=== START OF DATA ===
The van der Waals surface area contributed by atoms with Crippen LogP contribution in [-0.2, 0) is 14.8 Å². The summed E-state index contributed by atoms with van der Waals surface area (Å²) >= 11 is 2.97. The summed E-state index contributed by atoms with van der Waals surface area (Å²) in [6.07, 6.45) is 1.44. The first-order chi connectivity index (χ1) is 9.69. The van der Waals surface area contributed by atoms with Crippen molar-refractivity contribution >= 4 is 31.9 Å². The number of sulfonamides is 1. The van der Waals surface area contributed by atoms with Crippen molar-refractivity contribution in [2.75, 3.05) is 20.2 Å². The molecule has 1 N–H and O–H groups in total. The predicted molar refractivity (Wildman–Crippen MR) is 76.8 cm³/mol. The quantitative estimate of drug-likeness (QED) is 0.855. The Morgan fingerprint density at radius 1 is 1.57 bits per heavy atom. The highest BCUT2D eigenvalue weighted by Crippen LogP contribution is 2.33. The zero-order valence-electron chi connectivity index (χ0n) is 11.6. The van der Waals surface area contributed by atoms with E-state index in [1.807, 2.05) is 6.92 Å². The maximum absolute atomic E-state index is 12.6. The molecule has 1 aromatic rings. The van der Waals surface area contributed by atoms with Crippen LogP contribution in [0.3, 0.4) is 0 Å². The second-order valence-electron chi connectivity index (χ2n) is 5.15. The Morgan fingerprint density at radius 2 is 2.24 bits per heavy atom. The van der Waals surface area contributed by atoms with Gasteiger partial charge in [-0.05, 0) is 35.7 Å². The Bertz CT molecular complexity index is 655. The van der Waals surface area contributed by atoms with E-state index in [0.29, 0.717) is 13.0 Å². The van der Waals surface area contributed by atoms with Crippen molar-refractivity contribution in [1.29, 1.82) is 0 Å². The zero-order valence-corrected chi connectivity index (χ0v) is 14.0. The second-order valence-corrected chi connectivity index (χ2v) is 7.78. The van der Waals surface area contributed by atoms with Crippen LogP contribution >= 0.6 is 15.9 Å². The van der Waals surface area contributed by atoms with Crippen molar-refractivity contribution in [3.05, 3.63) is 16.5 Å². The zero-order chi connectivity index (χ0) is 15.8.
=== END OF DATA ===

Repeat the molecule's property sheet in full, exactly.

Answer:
The van der Waals surface area contributed by atoms with Crippen LogP contribution in [-0.2, 0) is 14.8 Å². The summed E-state index contributed by atoms with van der Waals surface area (Å²) >= 11 is 2.97. The summed E-state index contributed by atoms with van der Waals surface area (Å²) in [6.07, 6.45) is 1.44. The first-order chi connectivity index (χ1) is 9.69. The van der Waals surface area contributed by atoms with Crippen molar-refractivity contribution >= 4 is 31.9 Å². The number of sulfonamides is 1. The van der Waals surface area contributed by atoms with Crippen molar-refractivity contribution in [2.75, 3.05) is 20.2 Å². The molecule has 1 N–H and O–H groups in total. The predicted molar refractivity (Wildman–Crippen MR) is 76.8 cm³/mol. The quantitative estimate of drug-likeness (QED) is 0.855. The Morgan fingerprint density at radius 1 is 1.57 bits per heavy atom. The highest BCUT2D eigenvalue weighted by Crippen LogP contribution is 2.33. The zero-order valence-electron chi connectivity index (χ0n) is 11.6. The van der Waals surface area contributed by atoms with E-state index in [1.807, 2.05) is 6.92 Å². The maximum absolute atomic E-state index is 12.6. The molecule has 1 aromatic rings. The van der Waals surface area contributed by atoms with Crippen LogP contribution in [0.3, 0.4) is 0 Å². The second-order valence-electron chi connectivity index (χ2n) is 5.15. The Morgan fingerprint density at radius 2 is 2.24 bits per heavy atom. The van der Waals surface area contributed by atoms with Gasteiger partial charge in [-0.05, 0) is 35.7 Å². The Bertz CT molecular complexity index is 655. The van der Waals surface area contributed by atoms with E-state index in [0.29, 0.717) is 13.0 Å². The van der Waals surface area contributed by atoms with Crippen molar-refractivity contribution in [1.29, 1.82) is 0 Å². The zero-order valence-corrected chi connectivity index (χ0v) is 14.0. The second-order valence-corrected chi connectivity index (χ2v) is 7.78. The van der Waals surface area contributed by atoms with Crippen LogP contribution >= 0.6 is 15.9 Å². The van der Waals surface area contributed by atoms with Crippen molar-refractivity contribution in [3.05, 3.63) is 16.5 Å². The zero-order chi connectivity index (χ0) is 15.8.